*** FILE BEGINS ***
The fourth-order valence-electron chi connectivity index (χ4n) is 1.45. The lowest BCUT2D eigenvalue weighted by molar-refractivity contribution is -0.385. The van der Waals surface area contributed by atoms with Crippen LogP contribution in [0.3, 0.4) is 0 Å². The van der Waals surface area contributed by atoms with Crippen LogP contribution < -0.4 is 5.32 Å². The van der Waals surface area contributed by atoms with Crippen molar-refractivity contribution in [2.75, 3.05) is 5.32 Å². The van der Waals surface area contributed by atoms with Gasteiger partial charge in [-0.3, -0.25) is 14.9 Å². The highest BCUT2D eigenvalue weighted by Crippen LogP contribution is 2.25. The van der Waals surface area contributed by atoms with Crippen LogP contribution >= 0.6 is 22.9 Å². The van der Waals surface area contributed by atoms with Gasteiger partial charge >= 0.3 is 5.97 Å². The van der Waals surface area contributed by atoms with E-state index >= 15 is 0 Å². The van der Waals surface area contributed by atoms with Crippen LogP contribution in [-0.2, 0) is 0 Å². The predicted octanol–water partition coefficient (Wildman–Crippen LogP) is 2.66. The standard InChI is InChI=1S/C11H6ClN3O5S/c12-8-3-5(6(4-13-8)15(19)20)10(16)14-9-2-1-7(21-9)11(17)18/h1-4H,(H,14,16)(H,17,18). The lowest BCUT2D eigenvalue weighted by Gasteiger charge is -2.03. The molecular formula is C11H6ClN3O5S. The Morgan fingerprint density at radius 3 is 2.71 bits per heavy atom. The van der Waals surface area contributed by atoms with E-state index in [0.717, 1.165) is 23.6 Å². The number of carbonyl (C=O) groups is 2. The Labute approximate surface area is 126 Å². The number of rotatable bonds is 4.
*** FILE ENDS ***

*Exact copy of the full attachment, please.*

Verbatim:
The fourth-order valence-electron chi connectivity index (χ4n) is 1.45. The lowest BCUT2D eigenvalue weighted by molar-refractivity contribution is -0.385. The van der Waals surface area contributed by atoms with Crippen LogP contribution in [0.3, 0.4) is 0 Å². The van der Waals surface area contributed by atoms with Crippen LogP contribution < -0.4 is 5.32 Å². The van der Waals surface area contributed by atoms with Crippen molar-refractivity contribution in [2.75, 3.05) is 5.32 Å². The van der Waals surface area contributed by atoms with Gasteiger partial charge in [-0.3, -0.25) is 14.9 Å². The highest BCUT2D eigenvalue weighted by Crippen LogP contribution is 2.25. The van der Waals surface area contributed by atoms with Crippen LogP contribution >= 0.6 is 22.9 Å². The van der Waals surface area contributed by atoms with Gasteiger partial charge >= 0.3 is 5.97 Å². The van der Waals surface area contributed by atoms with E-state index >= 15 is 0 Å². The van der Waals surface area contributed by atoms with Crippen LogP contribution in [-0.2, 0) is 0 Å². The predicted octanol–water partition coefficient (Wildman–Crippen LogP) is 2.66. The standard InChI is InChI=1S/C11H6ClN3O5S/c12-8-3-5(6(4-13-8)15(19)20)10(16)14-9-2-1-7(21-9)11(17)18/h1-4H,(H,14,16)(H,17,18). The lowest BCUT2D eigenvalue weighted by Gasteiger charge is -2.03. The molecular formula is C11H6ClN3O5S. The Morgan fingerprint density at radius 3 is 2.71 bits per heavy atom. The van der Waals surface area contributed by atoms with E-state index in [0.717, 1.165) is 23.6 Å². The number of carbonyl (C=O) groups is 2. The Labute approximate surface area is 126 Å². The number of rotatable bonds is 4.